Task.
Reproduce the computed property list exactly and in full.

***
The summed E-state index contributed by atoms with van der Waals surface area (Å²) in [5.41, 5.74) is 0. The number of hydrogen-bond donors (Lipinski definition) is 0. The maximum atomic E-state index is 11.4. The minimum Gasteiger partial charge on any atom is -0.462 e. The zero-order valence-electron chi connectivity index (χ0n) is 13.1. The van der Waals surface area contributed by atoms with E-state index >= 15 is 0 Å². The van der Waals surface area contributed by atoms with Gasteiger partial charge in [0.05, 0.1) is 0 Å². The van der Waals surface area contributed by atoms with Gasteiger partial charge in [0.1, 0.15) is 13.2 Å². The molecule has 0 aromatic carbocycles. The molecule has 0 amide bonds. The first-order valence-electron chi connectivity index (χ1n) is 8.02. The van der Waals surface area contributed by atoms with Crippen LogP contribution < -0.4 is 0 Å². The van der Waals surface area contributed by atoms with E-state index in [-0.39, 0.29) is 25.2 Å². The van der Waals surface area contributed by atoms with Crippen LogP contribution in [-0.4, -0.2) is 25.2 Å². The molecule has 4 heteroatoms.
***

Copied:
The summed E-state index contributed by atoms with van der Waals surface area (Å²) in [5.41, 5.74) is 0. The number of hydrogen-bond donors (Lipinski definition) is 0. The maximum atomic E-state index is 11.4. The minimum Gasteiger partial charge on any atom is -0.462 e. The zero-order valence-electron chi connectivity index (χ0n) is 13.1. The van der Waals surface area contributed by atoms with E-state index >= 15 is 0 Å². The van der Waals surface area contributed by atoms with Gasteiger partial charge in [0.05, 0.1) is 0 Å². The van der Waals surface area contributed by atoms with Gasteiger partial charge in [0.1, 0.15) is 13.2 Å². The molecule has 0 aromatic carbocycles. The molecule has 0 amide bonds. The first-order valence-electron chi connectivity index (χ1n) is 8.02. The van der Waals surface area contributed by atoms with Crippen LogP contribution < -0.4 is 0 Å². The van der Waals surface area contributed by atoms with E-state index in [-0.39, 0.29) is 25.2 Å². The van der Waals surface area contributed by atoms with Crippen LogP contribution in [-0.4, -0.2) is 25.2 Å². The molecule has 4 heteroatoms.